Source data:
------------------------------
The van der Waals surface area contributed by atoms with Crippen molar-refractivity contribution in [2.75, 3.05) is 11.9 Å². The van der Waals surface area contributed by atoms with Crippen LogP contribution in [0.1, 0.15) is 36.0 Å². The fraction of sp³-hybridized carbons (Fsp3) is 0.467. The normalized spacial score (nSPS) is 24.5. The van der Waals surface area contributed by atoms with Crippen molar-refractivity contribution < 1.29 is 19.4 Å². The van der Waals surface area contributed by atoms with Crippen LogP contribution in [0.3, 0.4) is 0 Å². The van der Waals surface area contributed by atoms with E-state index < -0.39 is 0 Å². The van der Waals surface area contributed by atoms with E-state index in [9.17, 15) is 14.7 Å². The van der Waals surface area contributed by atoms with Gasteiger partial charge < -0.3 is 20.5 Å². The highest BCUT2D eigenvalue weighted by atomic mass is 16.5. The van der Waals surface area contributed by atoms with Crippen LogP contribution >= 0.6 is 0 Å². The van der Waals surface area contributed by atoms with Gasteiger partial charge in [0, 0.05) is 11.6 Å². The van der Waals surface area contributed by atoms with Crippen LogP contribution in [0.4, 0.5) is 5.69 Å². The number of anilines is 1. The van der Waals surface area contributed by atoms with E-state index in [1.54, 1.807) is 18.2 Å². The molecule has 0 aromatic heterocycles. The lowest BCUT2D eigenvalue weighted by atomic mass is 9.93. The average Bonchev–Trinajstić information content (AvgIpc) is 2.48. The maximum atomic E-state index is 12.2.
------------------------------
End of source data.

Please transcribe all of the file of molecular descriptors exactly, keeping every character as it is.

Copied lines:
The van der Waals surface area contributed by atoms with Crippen molar-refractivity contribution in [2.75, 3.05) is 11.9 Å². The van der Waals surface area contributed by atoms with Crippen LogP contribution in [0.1, 0.15) is 36.0 Å². The fraction of sp³-hybridized carbons (Fsp3) is 0.467. The normalized spacial score (nSPS) is 24.5. The van der Waals surface area contributed by atoms with Crippen molar-refractivity contribution < 1.29 is 19.4 Å². The van der Waals surface area contributed by atoms with Crippen LogP contribution in [0.3, 0.4) is 0 Å². The van der Waals surface area contributed by atoms with E-state index < -0.39 is 0 Å². The van der Waals surface area contributed by atoms with E-state index in [9.17, 15) is 14.7 Å². The van der Waals surface area contributed by atoms with Gasteiger partial charge < -0.3 is 20.5 Å². The highest BCUT2D eigenvalue weighted by atomic mass is 16.5. The van der Waals surface area contributed by atoms with Crippen LogP contribution >= 0.6 is 0 Å². The van der Waals surface area contributed by atoms with Gasteiger partial charge in [0, 0.05) is 11.6 Å². The van der Waals surface area contributed by atoms with Crippen LogP contribution in [0.4, 0.5) is 5.69 Å². The number of anilines is 1. The van der Waals surface area contributed by atoms with E-state index in [1.54, 1.807) is 18.2 Å². The molecule has 0 aromatic heterocycles. The lowest BCUT2D eigenvalue weighted by atomic mass is 9.93. The average Bonchev–Trinajstić information content (AvgIpc) is 2.48. The maximum atomic E-state index is 12.2.